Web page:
To return from the digression, my point when I started replying was that if the market was free, Intel would not have all that money and all those years (eternity for CPU manufacturing) to surpass AMD. AMD would have been the one selling and making money in the meantime, which would have meant more R&D for themselves to maintain a lead.
Anyway, let's hope we will never return to the thousand-dollar prices for desktop CPUs we were enjoying back in the good ol' Intel-only days.

Comment: Re:have to rewrite muc federal law to not microman (Score 1) 150

by Ecuador (#49499943) Attached to: Incorrectly Built SLS Welding Machine To Be Rebuilt

If the SLS had only one slip-up like that there would be a bloodbath of firings, senate hearings, press conferences with the President, and maybe the entire program might be scrubbed.

I don't get your point. Isn't *THIS* a slip-up that is much worse than the SpaceX designed-to-be-expendable barges?

Comment: Re:AMD has played losing strategy for too long (Score 5, Insightful) 133

by Ecuador (#49492369) Attached to: AMD Withdraws From High-Density Server Business

They were even outright leaders for a while, but failed to capitalise on that.

Wow, that is the understatement of the century. AMD at one point did decide not to be a "mini Intel" and become a technology leader. Do you realize that while AMD had a far superior product for several years, Intel threw money (and threats - as was proved) to every retailer/integrator/etc out there to not carry AMD (and did other "interesting" things such as rig their industry standard compilers etc). Intel was allowed to use strong-arm tactics that "scream" anti-trust and after many years an almost bankrupt AMD was allowed to accept a small payment and Intel went scot-free.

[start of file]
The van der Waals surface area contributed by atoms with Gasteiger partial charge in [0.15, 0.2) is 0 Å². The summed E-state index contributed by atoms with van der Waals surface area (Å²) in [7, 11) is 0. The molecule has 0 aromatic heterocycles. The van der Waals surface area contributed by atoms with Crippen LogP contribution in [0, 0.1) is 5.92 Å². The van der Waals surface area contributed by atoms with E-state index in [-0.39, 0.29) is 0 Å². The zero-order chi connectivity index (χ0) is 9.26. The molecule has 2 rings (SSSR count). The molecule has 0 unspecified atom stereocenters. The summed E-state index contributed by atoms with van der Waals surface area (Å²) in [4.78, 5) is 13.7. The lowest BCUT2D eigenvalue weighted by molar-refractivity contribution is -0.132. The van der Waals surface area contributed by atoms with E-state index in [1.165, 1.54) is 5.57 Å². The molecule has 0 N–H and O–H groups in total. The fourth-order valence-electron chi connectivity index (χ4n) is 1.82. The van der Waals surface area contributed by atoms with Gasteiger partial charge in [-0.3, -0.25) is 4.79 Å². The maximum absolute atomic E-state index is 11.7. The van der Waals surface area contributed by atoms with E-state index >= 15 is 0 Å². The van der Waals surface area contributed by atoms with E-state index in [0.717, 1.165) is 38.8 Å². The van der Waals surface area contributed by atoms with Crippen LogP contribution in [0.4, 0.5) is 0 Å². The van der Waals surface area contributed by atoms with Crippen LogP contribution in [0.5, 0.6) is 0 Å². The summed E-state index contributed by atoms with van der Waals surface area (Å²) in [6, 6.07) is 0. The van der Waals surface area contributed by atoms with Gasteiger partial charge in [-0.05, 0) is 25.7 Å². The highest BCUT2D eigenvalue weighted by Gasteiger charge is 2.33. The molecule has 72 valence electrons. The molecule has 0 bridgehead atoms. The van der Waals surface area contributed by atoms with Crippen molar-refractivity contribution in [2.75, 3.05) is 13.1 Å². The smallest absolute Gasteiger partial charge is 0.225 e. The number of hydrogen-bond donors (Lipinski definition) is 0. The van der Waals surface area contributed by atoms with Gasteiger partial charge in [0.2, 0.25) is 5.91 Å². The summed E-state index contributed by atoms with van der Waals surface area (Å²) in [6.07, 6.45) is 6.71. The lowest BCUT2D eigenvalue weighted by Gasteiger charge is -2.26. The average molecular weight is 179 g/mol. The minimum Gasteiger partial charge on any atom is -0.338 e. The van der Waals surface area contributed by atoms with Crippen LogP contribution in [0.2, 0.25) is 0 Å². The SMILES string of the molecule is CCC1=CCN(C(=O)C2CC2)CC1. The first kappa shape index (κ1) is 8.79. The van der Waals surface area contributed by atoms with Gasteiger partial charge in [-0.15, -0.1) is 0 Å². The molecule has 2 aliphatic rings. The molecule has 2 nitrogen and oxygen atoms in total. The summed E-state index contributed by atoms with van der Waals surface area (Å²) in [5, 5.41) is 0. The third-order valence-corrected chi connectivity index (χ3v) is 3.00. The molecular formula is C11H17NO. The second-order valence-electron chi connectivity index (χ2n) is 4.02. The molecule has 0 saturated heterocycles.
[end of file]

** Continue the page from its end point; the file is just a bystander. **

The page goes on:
If you have a product that is far ahead of the competition, you should be allowed to capitalize on that. If you are illegally not allowed by thepowerful players, there should be some sort of protection for that, before it is too late. But I guess the DoJ was sleeping at the wheel...
You have to remember, the Athlon was getting a firm lead on the P3 and Intel got out the P4 as a "response". The P4, the processor now universally known as the biggest "dog" by virtually everyone (even in its final and much, much improved incarnations), eventually abandoned even by intel to go back to a saner P3-derived architecture, was actually welcomed with laurels, both by (most of) the press and the integrators. AMD put all this R&D effort and they got nothing out of it, instead the were bleeding money for years, while Intel was making money with the current situation being a very weak AMD next to a behemoth. It is too bad for us, because the sole reason Intel CPUs are affordable is AMD - I won't remind you how much Intel charged per-CPU before there was competition. The sole reason Intel CPUs are this fast (or even that their consumer products are 64bit) is AMD. I only hope in some miracle for AMD to survive and get some competition going, otherwise there will be no-one left to keep Intel in check and consumers will pay for it...
So, yeah, the greatest industrial robbery of all time has been largely forgotten. AMD just "failed to capitalize", they were "obsessed with being a mini Intel"...

Comment: But the reports say... (Score 3, Informative) 325